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New Zealanders do not eat enough dietary fibre. Adult men and women are consuming approximately a third less than the recommended daily intakes (Dietary Fibre 2015).

What’s so important about this nutrient?

 

What is dietary fibre?

This term originated in the 1950s to describe the non-digestible parts of the plant cell wall. A more modern and precise definition states dietary fibre is made up of carbohydrate polymers that are not digested nor absorbed in the small intestine though are of benefit physiologically (Delzenne et al 2020; Dietary Fibre 2015; Mackowiak, Torlinska-Walkowiak & Torlinska 2016).

For convenience, dietary fibre is classified as either soluble or insoluble based on water solubility. Soluble fibre includes cellulose, parts of hemicelluloses and lignin while insoluble fibre includes pentosans, pectin, gums, and mucilage. Both types have different functions in the body (Mackowiak, Torlinska-Walkowiak & Torlinska 2016).

 

What does dietary fibre do?

The physiological functions of fibre in the body are vast. It helps decrease intestinal transit time for waste and gives bulk to stools preventing constipation. It has an important role maintaining a healthy gut microbiota. It helps reduce bad cholesterol (LDL), and overall, maintains healthy total cholesterol levels. Finally, it reduces blood sugar levels after we have consumed a meal and improves glycaemic responses to foods (Delzenne et al 2020; Kieffer, Martin & Adams 2016; Mackowiak, Torlinska-Walkowiak & Torlinska 2016).

Many of the above functions are beneficial in the prevention of chronic diseases such as cardiovascular disease, colorectal and breast cancer, and diabetes mellitus. Fibre can also help with weight maintenance by increasing satiety making us feel fuller for longer (Mackowiak, Torlinska-Walkowiak & Torlinska 2016).

 

How much do we need?

To achieve the benefits mentioned above, adult men and women (19-70 years old) need to consume 30 and 25 grams of fibre daily. Adolescents and children require less. It should be noted that high-fibre diets, at intakes above the dietary recommendations, may interfere with nutrient absorption. Fibre-rich foods contain phytic acid which negatively affects the absorption of magnesium, iron, and zinc. Phytic acid is found predominantly in bran and beans (Dietary Fibre 2015; Mackowiak, Torlinska-Walkowiak & Torlinska 2016).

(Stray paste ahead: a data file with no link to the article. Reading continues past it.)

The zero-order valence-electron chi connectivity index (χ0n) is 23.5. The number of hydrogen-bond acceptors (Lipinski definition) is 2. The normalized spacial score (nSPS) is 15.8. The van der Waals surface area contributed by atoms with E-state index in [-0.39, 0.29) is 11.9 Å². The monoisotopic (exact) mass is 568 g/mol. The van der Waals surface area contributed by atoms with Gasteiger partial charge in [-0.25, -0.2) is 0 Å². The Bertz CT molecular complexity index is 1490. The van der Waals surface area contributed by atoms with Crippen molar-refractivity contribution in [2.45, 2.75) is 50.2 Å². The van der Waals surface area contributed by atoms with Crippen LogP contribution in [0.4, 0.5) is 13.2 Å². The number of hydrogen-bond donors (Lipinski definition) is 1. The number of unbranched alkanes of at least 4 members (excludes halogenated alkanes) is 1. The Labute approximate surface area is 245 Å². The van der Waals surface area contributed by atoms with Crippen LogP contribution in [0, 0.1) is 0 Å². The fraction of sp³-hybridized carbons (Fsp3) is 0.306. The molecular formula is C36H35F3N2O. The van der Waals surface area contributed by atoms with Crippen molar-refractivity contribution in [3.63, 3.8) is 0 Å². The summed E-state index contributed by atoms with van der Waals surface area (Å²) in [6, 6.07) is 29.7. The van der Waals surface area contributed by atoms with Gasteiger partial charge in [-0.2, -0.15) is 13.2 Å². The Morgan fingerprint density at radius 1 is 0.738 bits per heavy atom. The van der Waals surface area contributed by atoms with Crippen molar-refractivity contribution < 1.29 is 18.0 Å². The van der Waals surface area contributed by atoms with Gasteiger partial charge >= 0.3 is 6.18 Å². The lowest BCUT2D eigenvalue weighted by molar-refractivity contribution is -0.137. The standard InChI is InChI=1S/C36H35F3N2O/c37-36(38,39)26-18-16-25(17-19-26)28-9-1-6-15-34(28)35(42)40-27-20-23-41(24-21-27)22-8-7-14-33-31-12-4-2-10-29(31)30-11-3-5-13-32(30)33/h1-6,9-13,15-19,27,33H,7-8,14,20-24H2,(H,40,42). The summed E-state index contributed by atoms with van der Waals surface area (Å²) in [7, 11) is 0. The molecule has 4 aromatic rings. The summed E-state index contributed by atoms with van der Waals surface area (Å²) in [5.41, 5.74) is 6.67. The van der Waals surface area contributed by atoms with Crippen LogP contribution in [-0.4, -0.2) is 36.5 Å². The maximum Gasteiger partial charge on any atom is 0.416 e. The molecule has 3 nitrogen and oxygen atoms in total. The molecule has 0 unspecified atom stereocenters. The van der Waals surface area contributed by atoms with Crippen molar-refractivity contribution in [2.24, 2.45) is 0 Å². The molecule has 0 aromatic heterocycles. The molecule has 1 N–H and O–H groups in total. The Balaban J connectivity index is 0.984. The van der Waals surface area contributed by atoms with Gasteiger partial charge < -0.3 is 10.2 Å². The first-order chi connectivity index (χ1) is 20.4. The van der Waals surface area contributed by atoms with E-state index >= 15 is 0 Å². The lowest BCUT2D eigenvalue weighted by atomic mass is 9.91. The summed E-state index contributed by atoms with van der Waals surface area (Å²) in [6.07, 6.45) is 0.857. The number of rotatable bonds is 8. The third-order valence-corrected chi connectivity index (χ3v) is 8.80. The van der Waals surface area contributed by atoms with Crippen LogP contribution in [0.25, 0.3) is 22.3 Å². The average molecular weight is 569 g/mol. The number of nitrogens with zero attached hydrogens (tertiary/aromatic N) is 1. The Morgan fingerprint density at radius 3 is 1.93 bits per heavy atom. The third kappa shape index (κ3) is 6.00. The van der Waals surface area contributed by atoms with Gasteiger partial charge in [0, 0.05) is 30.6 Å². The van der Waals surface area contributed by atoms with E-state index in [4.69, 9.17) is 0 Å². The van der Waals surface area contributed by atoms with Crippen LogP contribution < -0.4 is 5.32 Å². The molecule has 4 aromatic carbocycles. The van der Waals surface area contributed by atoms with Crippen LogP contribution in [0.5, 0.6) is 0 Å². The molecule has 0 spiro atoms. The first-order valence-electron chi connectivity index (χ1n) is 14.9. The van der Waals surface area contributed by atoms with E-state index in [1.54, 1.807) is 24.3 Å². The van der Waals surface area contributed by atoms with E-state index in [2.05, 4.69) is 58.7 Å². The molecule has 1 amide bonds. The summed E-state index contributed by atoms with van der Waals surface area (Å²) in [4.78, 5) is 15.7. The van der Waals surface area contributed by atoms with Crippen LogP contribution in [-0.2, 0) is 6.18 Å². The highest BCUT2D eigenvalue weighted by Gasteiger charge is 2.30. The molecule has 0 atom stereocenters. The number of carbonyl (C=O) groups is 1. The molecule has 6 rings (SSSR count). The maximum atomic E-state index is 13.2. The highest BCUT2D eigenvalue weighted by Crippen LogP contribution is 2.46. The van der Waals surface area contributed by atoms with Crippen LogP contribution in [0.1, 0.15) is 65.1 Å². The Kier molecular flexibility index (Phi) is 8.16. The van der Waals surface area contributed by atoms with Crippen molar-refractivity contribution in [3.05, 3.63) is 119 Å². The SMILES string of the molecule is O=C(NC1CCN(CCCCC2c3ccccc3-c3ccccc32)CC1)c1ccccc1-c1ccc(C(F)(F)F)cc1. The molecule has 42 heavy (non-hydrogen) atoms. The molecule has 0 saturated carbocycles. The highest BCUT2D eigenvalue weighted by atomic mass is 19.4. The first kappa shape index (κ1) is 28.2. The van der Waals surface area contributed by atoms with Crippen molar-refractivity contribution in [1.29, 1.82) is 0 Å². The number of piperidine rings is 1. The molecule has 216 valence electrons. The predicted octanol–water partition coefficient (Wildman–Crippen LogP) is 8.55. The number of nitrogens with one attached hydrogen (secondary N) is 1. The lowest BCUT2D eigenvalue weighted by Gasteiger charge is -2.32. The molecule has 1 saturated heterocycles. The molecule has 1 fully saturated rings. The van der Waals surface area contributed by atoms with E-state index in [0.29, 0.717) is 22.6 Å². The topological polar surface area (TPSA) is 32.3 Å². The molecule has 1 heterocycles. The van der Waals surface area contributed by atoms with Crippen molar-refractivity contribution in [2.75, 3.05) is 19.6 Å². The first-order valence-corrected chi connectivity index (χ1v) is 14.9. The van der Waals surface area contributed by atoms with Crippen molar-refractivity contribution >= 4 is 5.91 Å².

Where do we find dietary fibre?

Fruit and vegetables, oats, legumes, bran and wheat products in their wholegrain form – not highly refined – plus nuts and seeds. Eat the skin of washed fruit and vegetables as the skin is a rich source of fibre. Replace white highly processed foods like white bread and rice for wholegrain bread and brown rice to increase fibre intake (Dietary Intake 2015).

 

Take home message:

Eat fibre-rich foods daily to receive an array of health benefits, many of which help to prevent chronic diseases.

Medical Disclaimer:

This column is not intended as medical advice but rather to provide information for educational purposes. Consult with your GP or other medical professional regarding the applicability of any of the information provided.   

 

References:

Delzenne, NM., Olivares, M., Neyrinck, AM., Beaumont, M., Kjolbaek, L., Larsen, TM., Benitez-Paez, A., Romani-Perez, M., Garcia-Campayo, V., Bosscher, D., Sanz, Yolanda & van der Kamp, JW, 2020, Nutritional interest of dietary fiber and prebiotics in obesity: Lessons from the MyNewGut consortium, Clinical Nutrition, Vol. 39, pp. 414-424.

Dietary Fibre, 2015, New Zealand Nutrition Foundation, viewed 25 February 2020, <https://nutritionfoundation.org.nz/sites/default/files/150116%20Dietary%20Fibre%20White%20Paper.pdf>

Kieffer, DA., Martin, RJ & Adams, SH, 2016, Impact of Dietary Fibers on Nutrient Management and Detoxification Organs: Gut, Liver, and Kidneys, Advances in Nutrition, Vol. 7, pp. 1111-21.

Mackowiak, K., Torlinska-Walkowiak, N & Torlinska, B, 2016, Dietary fibre as an important constituent of the diet, Postepy Hig Med Dosw (Online), Vol. 70, pp. 104-109.